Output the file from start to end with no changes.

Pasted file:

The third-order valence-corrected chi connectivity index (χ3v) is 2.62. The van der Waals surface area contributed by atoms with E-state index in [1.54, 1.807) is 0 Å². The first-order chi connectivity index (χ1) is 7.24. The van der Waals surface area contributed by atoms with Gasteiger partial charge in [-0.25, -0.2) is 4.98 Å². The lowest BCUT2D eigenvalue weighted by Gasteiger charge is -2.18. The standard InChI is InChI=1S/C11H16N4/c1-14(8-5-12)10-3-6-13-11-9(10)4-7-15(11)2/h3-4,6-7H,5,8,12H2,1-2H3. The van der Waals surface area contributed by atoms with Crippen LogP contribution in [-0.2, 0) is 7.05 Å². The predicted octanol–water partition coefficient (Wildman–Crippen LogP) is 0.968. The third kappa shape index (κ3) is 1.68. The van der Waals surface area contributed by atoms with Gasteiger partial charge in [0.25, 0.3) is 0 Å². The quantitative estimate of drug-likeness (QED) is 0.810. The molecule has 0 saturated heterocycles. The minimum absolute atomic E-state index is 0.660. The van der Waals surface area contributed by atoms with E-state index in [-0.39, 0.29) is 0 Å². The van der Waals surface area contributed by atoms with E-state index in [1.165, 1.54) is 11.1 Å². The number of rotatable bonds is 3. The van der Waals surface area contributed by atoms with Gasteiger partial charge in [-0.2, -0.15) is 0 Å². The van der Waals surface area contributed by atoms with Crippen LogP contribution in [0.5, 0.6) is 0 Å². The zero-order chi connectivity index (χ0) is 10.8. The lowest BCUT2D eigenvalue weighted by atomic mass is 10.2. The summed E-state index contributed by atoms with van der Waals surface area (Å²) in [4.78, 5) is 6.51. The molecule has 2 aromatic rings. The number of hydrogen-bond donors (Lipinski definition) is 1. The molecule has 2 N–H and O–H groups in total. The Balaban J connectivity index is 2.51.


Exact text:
The third-order valence-corrected chi connectivity index (χ3v) is 2.62. The van der Waals surface area contributed by atoms with E-state index in [1.54, 1.807) is 0 Å². The first-order chi connectivity index (χ1) is 7.24. The van der Waals surface area contributed by atoms with Gasteiger partial charge in [-0.25, -0.2) is 4.98 Å². The lowest BCUT2D eigenvalue weighted by Gasteiger charge is -2.18. The standard InChI is InChI=1S/C11H16N4/c1-14(8-5-12)10-3-6-13-11-9(10)4-7-15(11)2/h3-4,6-7H,5,8,12H2,1-2H3. The van der Waals surface area contributed by atoms with Crippen LogP contribution in [-0.2, 0) is 7.05 Å². The predicted octanol–water partition coefficient (Wildman–Crippen LogP) is 0.968. The third kappa shape index (κ3) is 1.68. The van der Waals surface area contributed by atoms with Gasteiger partial charge in [0.25, 0.3) is 0 Å². The quantitative estimate of drug-likeness (QED) is 0.810. The molecule has 0 saturated heterocycles. The minimum absolute atomic E-state index is 0.660. The van der Waals surface area contributed by atoms with E-state index in [-0.39, 0.29) is 0 Å². The van der Waals surface area contributed by atoms with E-state index in [1.165, 1.54) is 11.1 Å². The number of rotatable bonds is 3. The van der Waals surface area contributed by atoms with Gasteiger partial charge in [-0.2, -0.15) is 0 Å². The van der Waals surface area contributed by atoms with Crippen LogP contribution in [0.5, 0.6) is 0 Å². The zero-order chi connectivity index (χ0) is 10.8. The lowest BCUT2D eigenvalue weighted by atomic mass is 10.2. The summed E-state index contributed by atoms with van der Waals surface area (Å²) in [4.78, 5) is 6.51. The molecule has 2 aromatic rings. The number of hydrogen-bond donors (Lipinski definition) is 1. The molecule has 2 N–H and O–H groups in total. The Balaban J connectivity index is 2.51.